Biography of Daniel Roberts
Chittenden County, VT Biographies





ROBERTS, DANIEL. Daniel Roberts is the son of Daniel and Almira Roberts, who were natives of Litchfield county, Conn., and came to Wallingford, Rutland county, Vt., early in the century. Daniel, sr., was the son of a Revolutionary soldier and was early left an orphan. After serving a seven years' apprenticeship to the clothier's or cloth dresser's trade he became a wandering schoolmaster for five or six years, when, with his young wife, he came to Wallingford and took up his trade, which he followed for thirty years or more, and then removed to Manchester, in Bennington county, where he purchased and cultivated a farm. He died at the age of seventy nine years and his wife at the age of eighty four. They lie buried at Manchester. They were both fond of good reading, more than commonly intelligent, and friends of all good and right things in society. Both were musical; the mother was a most charming singer. A relic of the father's taste in this direction is a book of familiar airs, arranged for the flute, written in his hand with a quill pen and India ink, after the fashion of those days, in a beautiful schoolmaster's script and style now obsolete. The son naturally inherited the musical temperament of his parents.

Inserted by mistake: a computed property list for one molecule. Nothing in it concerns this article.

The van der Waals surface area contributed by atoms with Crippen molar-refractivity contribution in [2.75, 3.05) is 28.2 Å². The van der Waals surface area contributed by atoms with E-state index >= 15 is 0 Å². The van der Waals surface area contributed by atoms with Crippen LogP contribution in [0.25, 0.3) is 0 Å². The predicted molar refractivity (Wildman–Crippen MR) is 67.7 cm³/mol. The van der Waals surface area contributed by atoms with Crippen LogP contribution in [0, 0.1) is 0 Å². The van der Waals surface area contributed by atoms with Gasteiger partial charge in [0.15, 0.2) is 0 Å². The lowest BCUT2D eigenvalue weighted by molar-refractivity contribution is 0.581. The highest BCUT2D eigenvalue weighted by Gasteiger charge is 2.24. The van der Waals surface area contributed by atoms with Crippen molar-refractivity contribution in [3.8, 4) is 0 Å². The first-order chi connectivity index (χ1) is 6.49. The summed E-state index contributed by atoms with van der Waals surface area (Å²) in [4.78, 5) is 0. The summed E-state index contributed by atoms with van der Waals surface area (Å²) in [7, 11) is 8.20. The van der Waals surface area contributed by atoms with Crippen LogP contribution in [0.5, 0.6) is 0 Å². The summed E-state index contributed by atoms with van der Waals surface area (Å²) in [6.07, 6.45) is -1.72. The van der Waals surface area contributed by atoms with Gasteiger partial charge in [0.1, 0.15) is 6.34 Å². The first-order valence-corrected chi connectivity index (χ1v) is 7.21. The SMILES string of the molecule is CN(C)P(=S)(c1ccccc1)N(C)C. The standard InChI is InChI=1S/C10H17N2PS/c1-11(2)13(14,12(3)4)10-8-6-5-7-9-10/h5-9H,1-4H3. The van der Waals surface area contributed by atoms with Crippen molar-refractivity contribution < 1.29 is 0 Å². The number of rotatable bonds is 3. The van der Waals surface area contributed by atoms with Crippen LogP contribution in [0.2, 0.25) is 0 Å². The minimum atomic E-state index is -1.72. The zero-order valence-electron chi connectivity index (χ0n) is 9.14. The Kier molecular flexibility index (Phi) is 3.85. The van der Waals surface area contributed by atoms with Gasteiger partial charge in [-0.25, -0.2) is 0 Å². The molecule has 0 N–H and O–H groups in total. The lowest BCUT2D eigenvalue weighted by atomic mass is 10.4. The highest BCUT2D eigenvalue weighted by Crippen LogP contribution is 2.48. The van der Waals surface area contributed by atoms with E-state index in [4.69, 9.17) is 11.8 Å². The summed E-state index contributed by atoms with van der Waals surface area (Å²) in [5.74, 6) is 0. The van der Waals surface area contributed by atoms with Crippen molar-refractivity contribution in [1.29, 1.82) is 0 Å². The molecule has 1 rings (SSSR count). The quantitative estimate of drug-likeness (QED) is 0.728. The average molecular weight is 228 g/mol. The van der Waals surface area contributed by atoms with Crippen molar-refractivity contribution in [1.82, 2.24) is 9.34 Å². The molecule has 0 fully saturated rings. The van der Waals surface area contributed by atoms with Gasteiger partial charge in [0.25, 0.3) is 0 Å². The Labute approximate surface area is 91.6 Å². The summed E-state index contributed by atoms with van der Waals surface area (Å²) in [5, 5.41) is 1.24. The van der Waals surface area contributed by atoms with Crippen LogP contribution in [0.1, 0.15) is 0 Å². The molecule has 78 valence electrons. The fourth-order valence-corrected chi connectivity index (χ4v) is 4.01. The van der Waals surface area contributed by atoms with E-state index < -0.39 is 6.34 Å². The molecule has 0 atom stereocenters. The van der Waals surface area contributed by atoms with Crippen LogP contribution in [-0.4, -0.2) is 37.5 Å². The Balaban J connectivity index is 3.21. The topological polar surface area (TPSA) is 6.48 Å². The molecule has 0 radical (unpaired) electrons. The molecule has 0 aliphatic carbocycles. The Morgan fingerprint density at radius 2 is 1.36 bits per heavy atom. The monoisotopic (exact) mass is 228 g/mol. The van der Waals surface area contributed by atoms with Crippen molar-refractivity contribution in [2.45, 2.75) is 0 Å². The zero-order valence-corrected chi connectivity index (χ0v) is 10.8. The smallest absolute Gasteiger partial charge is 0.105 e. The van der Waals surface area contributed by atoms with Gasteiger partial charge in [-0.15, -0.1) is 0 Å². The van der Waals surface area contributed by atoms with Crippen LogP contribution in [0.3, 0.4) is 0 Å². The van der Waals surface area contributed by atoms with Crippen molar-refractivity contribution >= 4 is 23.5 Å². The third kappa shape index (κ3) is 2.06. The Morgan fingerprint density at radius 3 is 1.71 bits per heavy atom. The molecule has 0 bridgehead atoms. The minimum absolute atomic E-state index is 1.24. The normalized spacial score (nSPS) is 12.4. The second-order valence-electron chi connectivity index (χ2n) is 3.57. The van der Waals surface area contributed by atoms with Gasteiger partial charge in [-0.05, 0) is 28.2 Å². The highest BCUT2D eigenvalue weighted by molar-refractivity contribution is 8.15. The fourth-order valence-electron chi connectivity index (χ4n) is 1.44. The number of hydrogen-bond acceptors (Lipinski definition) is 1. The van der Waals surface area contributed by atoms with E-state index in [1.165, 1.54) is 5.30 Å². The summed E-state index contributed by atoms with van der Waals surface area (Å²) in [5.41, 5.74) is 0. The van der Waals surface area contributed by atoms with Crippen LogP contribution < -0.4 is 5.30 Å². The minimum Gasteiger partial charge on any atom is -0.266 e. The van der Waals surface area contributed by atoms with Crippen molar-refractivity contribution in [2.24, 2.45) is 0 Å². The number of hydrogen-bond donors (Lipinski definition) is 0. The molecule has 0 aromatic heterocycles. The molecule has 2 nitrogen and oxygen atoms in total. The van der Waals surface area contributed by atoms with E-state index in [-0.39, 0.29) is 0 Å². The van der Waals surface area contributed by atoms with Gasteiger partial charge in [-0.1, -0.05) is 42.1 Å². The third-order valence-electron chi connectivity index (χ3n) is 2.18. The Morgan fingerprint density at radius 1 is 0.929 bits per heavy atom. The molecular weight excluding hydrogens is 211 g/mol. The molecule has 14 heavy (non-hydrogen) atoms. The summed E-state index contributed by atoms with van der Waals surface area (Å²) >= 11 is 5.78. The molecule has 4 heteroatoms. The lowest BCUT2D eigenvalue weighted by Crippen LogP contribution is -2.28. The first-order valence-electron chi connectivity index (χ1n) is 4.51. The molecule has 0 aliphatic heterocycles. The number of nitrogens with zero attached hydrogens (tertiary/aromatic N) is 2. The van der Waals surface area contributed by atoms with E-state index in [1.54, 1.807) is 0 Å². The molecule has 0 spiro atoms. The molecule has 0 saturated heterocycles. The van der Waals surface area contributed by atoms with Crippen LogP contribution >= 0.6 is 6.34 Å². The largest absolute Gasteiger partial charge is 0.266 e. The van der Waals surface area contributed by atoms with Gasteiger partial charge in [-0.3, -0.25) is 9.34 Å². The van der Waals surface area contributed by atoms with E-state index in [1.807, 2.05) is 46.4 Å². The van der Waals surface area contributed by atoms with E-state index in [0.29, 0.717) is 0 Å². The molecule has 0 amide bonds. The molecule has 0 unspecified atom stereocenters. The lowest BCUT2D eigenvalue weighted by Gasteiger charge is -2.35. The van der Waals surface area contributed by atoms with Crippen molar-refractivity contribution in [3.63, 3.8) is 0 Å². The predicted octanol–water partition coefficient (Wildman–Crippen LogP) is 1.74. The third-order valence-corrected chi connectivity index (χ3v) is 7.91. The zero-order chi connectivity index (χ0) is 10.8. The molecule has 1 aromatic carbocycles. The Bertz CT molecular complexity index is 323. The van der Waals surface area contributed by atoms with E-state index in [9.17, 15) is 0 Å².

The subject of this sketch was the fifth of ten children born at Wallingford, Vt., May 25, 1811. He entered Middlebury College at fourteen years of age, graduating in the class of 1829; studied law with Hon. Harvey Button, of Wallingford, still surviving at the venerable age of eighty six years, and was admitted to the bar of the Rutland County Court at the September term, 1832. In November he started out " to seek his fortune," with ninety dollars in his pocket. He went by stage to Schenectady, took a canal boat for Buffalo, got frozen in near Rochester, went by stage to Ashtabula, and across the State of Ohio to Beaver, Pa., on the Ohio River, took deck passage among a throng of German emigrants down the Ohio and Mississippi. He stopped awhile at Grand Gulf and at Natchez, where he was admitted to the bar on public examination in court. Robert J. Walker was then a prominent lawyer at that bar. After spending the month of February, 1833, in New Orleans, the young traveler went up the Mississippi on the steamer Yellow Stone, one of the boats of the St. Louis Fur Company, which passed its winters in the lower Mississippi trade and made its annual trip to the Yellow Stone in the Indian fur trade. He endeavored to secure a chance in the spring voyage, but could not. His disappointment was his good fortune, as was prob.ably his departure from New Orleans, for the cholera prevailed severely there during the season of 1833 and made sad havoc on the steamer on her mountain trip. Stopping at St. Louis and straying into the courthouse there, he was charmed by the eloquence of Edward Bates (afterwards United States attorney general and member of President Lincoln's cabinet) in the defense of a half breed Indian girl who had stabbed and killed her lover. The jury wept and, having under Missouri law the right of determining the punishment, they gave her, "poor Indian Margaret!" three months in the county jail. Landed at Naples, on the Illinois River, then in Scott county, Ill., he sought out his kinsfolk at Winchester. He spent that season in the woods mostly, hunting squirrels and wild turkeys, and getting the ague as compensation. He then went to Jacksonville, Ill., where he encountered his class-mate, now Rev. Dr. Truman M. Post, of St. Louis, then a tutor in Illinois College. He formed a business connection with Murray McConnell (long afterwards murdered in his office). Stephen A. Douglas taught the winter school in Winchester in 1833-34, came in the spring to Jacksonville, and was admitted to the bar before he was of age, and started at once for the presidency of the United States. He took to politics as a duck to water, bought him a suit of Kentucky jeans, hob nobbed with the border Democracy like one "to the manner born." Elected district attorney, Mr. Roberts remembers him as he started out on his circuit, astride of a three year old colt, his short legs reaching hardly below the saddle skirts, and in his saddle bags his whole library, consisting of a book on criminal law, which young Roberts had loaned him.